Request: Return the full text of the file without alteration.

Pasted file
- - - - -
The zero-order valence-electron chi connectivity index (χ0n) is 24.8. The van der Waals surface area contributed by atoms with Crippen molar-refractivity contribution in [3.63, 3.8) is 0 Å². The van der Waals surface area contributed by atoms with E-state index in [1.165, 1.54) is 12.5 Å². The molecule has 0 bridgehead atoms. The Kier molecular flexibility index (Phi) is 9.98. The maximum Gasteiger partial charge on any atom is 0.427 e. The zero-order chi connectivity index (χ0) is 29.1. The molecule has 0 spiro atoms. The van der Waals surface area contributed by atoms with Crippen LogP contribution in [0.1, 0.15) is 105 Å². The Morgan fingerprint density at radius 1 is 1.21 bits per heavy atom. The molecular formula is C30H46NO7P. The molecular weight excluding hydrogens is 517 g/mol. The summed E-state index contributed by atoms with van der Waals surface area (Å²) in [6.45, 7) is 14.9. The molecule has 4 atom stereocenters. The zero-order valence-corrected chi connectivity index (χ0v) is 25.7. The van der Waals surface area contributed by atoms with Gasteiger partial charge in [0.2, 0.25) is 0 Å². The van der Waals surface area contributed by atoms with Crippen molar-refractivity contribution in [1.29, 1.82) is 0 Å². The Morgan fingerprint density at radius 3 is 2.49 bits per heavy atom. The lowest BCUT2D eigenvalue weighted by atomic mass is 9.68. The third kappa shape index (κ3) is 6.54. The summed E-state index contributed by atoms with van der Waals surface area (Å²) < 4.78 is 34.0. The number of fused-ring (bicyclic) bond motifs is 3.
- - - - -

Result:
The zero-order valence-electron chi connectivity index (χ0n) is 24.8. The van der Waals surface area contributed by atoms with Crippen molar-refractivity contribution in [3.63, 3.8) is 0 Å². The van der Waals surface area contributed by atoms with E-state index in [1.165, 1.54) is 12.5 Å². The molecule has 0 bridgehead atoms. The Kier molecular flexibility index (Phi) is 9.98. The maximum Gasteiger partial charge on any atom is 0.427 e. The zero-order chi connectivity index (χ0) is 29.1. The molecule has 0 spiro atoms. The van der Waals surface area contributed by atoms with Crippen LogP contribution in [0.1, 0.15) is 105 Å². The Morgan fingerprint density at radius 1 is 1.21 bits per heavy atom. The molecular formula is C30H46NO7P. The molecular weight excluding hydrogens is 517 g/mol. The summed E-state index contributed by atoms with van der Waals surface area (Å²) in [6.45, 7) is 14.9. The molecule has 4 atom stereocenters. The zero-order valence-corrected chi connectivity index (χ0v) is 25.7. The van der Waals surface area contributed by atoms with Gasteiger partial charge in [0.2, 0.25) is 0 Å². The van der Waals surface area contributed by atoms with Crippen molar-refractivity contribution in [1.29, 1.82) is 0 Å². The Morgan fingerprint density at radius 3 is 2.49 bits per heavy atom. The lowest BCUT2D eigenvalue weighted by atomic mass is 9.68. The third kappa shape index (κ3) is 6.54. The summed E-state index contributed by atoms with van der Waals surface area (Å²) < 4.78 is 34.0. The number of fused-ring (bicyclic) bond motifs is 3.